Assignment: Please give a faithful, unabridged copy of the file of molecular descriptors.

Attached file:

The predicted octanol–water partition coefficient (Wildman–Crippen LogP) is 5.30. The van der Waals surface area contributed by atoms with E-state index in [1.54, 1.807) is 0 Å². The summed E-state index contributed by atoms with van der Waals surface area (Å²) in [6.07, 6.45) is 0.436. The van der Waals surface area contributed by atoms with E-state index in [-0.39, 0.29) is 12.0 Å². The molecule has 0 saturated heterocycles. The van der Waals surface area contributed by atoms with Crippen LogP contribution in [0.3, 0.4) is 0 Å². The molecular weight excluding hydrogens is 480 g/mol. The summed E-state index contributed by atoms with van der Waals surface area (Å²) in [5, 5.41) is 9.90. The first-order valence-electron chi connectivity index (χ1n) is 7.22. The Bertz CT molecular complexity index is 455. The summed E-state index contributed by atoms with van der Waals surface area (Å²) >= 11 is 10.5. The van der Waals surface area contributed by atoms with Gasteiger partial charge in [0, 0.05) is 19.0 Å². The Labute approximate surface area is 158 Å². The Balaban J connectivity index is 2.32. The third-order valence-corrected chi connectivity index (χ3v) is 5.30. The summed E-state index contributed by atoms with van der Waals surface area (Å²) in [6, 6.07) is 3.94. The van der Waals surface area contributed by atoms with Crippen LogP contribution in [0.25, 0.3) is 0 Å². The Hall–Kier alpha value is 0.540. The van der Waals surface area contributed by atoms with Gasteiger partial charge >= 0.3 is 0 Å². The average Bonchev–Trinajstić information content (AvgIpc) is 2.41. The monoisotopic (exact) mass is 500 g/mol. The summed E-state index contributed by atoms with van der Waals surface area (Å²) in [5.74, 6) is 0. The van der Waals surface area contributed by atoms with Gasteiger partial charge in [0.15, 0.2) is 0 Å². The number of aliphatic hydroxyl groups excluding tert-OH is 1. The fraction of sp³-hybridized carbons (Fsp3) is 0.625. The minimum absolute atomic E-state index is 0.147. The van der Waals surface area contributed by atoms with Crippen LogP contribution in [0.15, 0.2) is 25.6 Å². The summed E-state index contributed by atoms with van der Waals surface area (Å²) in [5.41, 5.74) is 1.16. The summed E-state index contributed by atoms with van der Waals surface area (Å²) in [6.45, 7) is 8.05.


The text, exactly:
The predicted octanol–water partition coefficient (Wildman–Crippen LogP) is 5.30. The van der Waals surface area contributed by atoms with E-state index in [1.54, 1.807) is 0 Å². The summed E-state index contributed by atoms with van der Waals surface area (Å²) in [6.07, 6.45) is 0.436. The van der Waals surface area contributed by atoms with E-state index in [-0.39, 0.29) is 12.0 Å². The molecule has 0 saturated heterocycles. The van der Waals surface area contributed by atoms with Crippen LogP contribution in [0.3, 0.4) is 0 Å². The molecular weight excluding hydrogens is 480 g/mol. The summed E-state index contributed by atoms with van der Waals surface area (Å²) in [5, 5.41) is 9.90. The first-order valence-electron chi connectivity index (χ1n) is 7.22. The Bertz CT molecular complexity index is 455. The summed E-state index contributed by atoms with van der Waals surface area (Å²) >= 11 is 10.5. The van der Waals surface area contributed by atoms with Gasteiger partial charge in [0, 0.05) is 19.0 Å². The Labute approximate surface area is 158 Å². The Balaban J connectivity index is 2.32. The third-order valence-corrected chi connectivity index (χ3v) is 5.30. The summed E-state index contributed by atoms with van der Waals surface area (Å²) in [6, 6.07) is 3.94. The van der Waals surface area contributed by atoms with Crippen LogP contribution in [0.25, 0.3) is 0 Å². The Hall–Kier alpha value is 0.540. The van der Waals surface area contributed by atoms with Gasteiger partial charge >= 0.3 is 0 Å². The average Bonchev–Trinajstić information content (AvgIpc) is 2.41. The monoisotopic (exact) mass is 500 g/mol. The summed E-state index contributed by atoms with van der Waals surface area (Å²) in [5.74, 6) is 0. The van der Waals surface area contributed by atoms with Gasteiger partial charge in [0.15, 0.2) is 0 Å². The number of aliphatic hydroxyl groups excluding tert-OH is 1. The fraction of sp³-hybridized carbons (Fsp3) is 0.625. The minimum absolute atomic E-state index is 0.147. The van der Waals surface area contributed by atoms with Crippen LogP contribution in [0.15, 0.2) is 25.6 Å². The summed E-state index contributed by atoms with van der Waals surface area (Å²) in [5.41, 5.74) is 1.16. The summed E-state index contributed by atoms with van der Waals surface area (Å²) in [6.45, 7) is 8.05.